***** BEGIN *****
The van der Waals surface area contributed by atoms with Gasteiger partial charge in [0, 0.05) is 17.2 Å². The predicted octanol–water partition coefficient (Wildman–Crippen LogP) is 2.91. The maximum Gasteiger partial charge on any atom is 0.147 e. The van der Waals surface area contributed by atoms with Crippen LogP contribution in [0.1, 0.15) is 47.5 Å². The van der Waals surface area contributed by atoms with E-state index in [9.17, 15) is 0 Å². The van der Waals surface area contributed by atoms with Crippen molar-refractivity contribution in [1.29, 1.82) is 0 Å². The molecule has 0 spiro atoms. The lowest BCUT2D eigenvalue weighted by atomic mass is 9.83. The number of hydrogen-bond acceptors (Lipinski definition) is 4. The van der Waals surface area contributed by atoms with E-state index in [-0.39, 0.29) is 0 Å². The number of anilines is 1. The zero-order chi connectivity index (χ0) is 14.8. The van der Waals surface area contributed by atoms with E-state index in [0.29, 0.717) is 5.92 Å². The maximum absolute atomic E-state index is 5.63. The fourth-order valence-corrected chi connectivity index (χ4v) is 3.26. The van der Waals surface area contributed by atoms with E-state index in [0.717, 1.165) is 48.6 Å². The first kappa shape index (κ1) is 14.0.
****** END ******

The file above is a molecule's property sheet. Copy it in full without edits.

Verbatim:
The van der Waals surface area contributed by atoms with Gasteiger partial charge in [0, 0.05) is 17.2 Å². The predicted octanol–water partition coefficient (Wildman–Crippen LogP) is 2.91. The maximum Gasteiger partial charge on any atom is 0.147 e. The van der Waals surface area contributed by atoms with Crippen LogP contribution in [0.1, 0.15) is 47.5 Å². The van der Waals surface area contributed by atoms with E-state index in [9.17, 15) is 0 Å². The van der Waals surface area contributed by atoms with Crippen molar-refractivity contribution in [1.29, 1.82) is 0 Å². The molecule has 0 spiro atoms. The lowest BCUT2D eigenvalue weighted by atomic mass is 9.83. The number of hydrogen-bond acceptors (Lipinski definition) is 4. The van der Waals surface area contributed by atoms with E-state index in [-0.39, 0.29) is 0 Å². The number of anilines is 1. The zero-order chi connectivity index (χ0) is 14.8. The van der Waals surface area contributed by atoms with E-state index in [0.29, 0.717) is 5.92 Å². The maximum absolute atomic E-state index is 5.63. The fourth-order valence-corrected chi connectivity index (χ4v) is 3.26. The van der Waals surface area contributed by atoms with E-state index in [0.717, 1.165) is 48.6 Å². The first kappa shape index (κ1) is 14.0.